Senator Bill Eigel is leading the way to eliminate so-called “Vaccine Passports”
This has been a topic of conversation across the country in the last several months. Although vaccines are required for things such as enrolling your children in school, that is still a far cry from requiring people to present their “vaccine passports” before being allowed to enter stores, businesses, or travel.
I remember when I stood with Representative, now State Senator Rick Brattin and State Senator Will Krause against the implementation of the REAL ID in Missouri. According to the law, you need a REAL ID in order to gain access to public buildings, transportation, fly domestically and any other number of things. The requirements for what you can and can’t do based on your REAL ID status is determined by bureaucrats at the Dept. of Homeland Security.
At this point I’m merely speculating but it is plausible that somehow or another, our “vaccine passport” status could be referenced on our REAL ID in order to continue to travel or do business, and this could all become a regulation by the swipe of a bureaucrats pen behind a desk at the Dept. of Homeland Security.
My point is that due to decades of unaccountability, we have a system that is so far beyond the expressed intentions of the Constitution, that things could easily go from bad to worse in terms of authoritarian restrictions and the people have allowed it to happen.
Who really knows what the next couple of years might bring. I do know however, that Thomas Jefferson was right when he wrote, “The natural process is for liberty to yield and for government to gain ground.”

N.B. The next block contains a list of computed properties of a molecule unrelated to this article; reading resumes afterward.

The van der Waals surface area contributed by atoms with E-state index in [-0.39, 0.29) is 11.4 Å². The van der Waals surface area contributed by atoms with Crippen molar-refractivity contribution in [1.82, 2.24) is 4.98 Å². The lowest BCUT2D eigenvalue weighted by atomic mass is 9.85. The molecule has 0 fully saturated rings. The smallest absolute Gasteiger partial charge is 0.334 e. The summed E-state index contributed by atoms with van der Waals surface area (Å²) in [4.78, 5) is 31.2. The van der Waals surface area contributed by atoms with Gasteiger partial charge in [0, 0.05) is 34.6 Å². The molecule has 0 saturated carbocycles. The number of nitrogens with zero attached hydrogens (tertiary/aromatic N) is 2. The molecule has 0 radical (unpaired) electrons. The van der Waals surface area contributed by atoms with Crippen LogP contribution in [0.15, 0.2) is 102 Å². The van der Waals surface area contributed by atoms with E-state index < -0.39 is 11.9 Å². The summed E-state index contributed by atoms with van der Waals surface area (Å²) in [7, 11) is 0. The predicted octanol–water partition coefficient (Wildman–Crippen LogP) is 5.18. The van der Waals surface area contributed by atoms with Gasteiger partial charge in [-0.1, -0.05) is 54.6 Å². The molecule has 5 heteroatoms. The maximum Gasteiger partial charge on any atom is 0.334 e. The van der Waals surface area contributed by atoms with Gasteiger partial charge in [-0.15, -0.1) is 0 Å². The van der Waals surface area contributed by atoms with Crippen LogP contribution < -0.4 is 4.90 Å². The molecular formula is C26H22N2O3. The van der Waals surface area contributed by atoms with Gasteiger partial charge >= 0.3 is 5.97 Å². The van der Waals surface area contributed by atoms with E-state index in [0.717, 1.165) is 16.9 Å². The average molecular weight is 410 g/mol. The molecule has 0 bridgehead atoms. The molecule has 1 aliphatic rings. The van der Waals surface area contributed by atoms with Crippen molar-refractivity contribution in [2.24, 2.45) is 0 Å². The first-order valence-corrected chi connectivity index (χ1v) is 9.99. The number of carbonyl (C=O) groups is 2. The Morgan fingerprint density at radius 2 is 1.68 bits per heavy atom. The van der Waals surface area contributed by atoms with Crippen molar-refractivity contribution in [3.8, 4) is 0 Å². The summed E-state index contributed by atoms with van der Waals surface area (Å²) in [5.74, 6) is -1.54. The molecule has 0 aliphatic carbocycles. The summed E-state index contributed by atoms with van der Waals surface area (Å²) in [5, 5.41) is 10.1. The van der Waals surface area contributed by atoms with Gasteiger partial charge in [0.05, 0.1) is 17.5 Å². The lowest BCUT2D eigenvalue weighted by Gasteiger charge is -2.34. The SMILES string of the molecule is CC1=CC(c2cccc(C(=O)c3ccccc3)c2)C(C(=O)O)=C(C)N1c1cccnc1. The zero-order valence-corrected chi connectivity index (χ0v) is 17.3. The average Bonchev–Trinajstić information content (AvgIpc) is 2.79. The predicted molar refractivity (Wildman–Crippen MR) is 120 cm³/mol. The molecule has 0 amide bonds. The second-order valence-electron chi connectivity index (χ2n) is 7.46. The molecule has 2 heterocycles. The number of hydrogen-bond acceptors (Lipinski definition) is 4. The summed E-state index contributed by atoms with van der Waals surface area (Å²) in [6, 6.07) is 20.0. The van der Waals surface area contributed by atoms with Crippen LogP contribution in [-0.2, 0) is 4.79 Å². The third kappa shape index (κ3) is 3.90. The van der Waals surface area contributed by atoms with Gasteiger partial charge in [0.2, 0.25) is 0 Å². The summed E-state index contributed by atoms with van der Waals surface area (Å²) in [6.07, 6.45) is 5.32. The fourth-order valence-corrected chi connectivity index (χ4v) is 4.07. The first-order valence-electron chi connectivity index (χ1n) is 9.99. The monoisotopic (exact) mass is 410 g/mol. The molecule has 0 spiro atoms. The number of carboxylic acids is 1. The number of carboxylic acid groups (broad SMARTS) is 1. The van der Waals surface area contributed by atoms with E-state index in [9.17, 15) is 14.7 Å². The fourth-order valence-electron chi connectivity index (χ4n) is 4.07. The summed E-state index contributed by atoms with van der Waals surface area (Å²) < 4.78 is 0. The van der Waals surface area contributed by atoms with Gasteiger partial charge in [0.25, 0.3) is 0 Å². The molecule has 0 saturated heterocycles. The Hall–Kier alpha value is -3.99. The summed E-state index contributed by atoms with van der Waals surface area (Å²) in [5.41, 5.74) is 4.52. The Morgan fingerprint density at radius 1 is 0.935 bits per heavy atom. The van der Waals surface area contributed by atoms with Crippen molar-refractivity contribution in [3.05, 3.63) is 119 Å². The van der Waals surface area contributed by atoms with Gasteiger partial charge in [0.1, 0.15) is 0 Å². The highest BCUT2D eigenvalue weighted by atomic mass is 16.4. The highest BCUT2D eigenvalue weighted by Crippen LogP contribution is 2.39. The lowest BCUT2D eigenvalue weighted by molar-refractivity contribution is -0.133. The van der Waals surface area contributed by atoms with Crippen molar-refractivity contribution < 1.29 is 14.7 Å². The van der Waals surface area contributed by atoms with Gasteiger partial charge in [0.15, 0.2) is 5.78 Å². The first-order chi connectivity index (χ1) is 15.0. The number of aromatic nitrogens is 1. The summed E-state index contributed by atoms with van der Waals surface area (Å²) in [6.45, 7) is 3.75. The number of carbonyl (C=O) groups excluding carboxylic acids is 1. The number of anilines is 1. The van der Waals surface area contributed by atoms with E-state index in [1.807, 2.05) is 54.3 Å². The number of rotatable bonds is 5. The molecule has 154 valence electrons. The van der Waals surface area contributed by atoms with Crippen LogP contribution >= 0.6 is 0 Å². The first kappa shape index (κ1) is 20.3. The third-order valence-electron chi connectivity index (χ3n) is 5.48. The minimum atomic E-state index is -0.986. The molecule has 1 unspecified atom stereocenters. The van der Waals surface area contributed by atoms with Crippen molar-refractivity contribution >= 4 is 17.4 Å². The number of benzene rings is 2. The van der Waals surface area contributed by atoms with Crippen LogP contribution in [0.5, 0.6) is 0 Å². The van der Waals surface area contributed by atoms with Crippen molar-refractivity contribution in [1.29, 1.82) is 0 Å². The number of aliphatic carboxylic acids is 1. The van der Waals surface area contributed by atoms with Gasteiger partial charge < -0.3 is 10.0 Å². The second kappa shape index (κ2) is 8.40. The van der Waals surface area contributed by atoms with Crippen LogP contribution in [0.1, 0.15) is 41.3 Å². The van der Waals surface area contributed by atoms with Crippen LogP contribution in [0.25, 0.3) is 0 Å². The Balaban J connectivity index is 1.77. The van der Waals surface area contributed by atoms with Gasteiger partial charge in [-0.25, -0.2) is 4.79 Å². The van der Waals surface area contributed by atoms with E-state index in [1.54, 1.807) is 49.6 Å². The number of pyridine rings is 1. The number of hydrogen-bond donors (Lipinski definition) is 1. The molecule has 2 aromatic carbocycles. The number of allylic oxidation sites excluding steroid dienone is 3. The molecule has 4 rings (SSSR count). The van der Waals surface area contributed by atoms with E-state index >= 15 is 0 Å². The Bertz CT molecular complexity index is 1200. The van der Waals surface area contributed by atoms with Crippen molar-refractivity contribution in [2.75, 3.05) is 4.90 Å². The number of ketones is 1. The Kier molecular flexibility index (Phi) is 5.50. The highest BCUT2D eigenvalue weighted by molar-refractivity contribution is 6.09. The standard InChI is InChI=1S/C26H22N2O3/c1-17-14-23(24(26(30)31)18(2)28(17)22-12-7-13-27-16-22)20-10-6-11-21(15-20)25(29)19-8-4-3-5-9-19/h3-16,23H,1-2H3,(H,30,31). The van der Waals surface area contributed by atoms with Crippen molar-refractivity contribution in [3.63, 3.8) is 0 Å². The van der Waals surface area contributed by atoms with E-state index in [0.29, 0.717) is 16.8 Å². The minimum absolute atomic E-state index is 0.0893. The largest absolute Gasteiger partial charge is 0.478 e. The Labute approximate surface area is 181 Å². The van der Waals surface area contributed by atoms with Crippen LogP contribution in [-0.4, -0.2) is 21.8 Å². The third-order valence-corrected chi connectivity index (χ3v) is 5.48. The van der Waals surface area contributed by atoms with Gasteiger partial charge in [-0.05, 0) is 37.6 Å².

Share this post to let people know you stand with Senator Bill Eigel and the rest of the legislators who are taking a stand against the call for “vaccine passports.”
NEVER LET A GOOD COVID GO TO WASTE
SB 51, sponsored by State Senator Tony Luetkemeyer, is one of those bills that seems to have been put forth with the noblest intentions. When you look deeper though, you see that there is a LOT more going on below the surface.As a Fellow at Club for Growth, I have the opportunity to discuss good policy with lawmakers and conservative thinkers from all across America and not to long after Covid restrictions had many businesses shutting down, one of our CFG fellows was quick to see the need for allowing people who chose to be open for business, a protection against frivolous lawsuits.That seems to have been the intention of SB 51 but as is often the case with politicians, a good idea for a bill becomes quickly laden down with measures that go far beyond it’s intended scope until it does more harm than good or does nothing at all for the people it is designed to help. I’m not sure how this bill does much to help anybody but lawyers. A business is still liable if they engage in: (17) “Willful misconduct”, an act or omission that is taken: (a) Intentionally to achieve a wrongful purpose; or (b) In disregard of a known or obvious risk that is so great as to make it highly probable that the harm will outweigh the benefit. (page 5 line 116)
So how does this bill not keep businesses scared to reopen? How does this bill protect businesses or churches from frivolous lawsuits?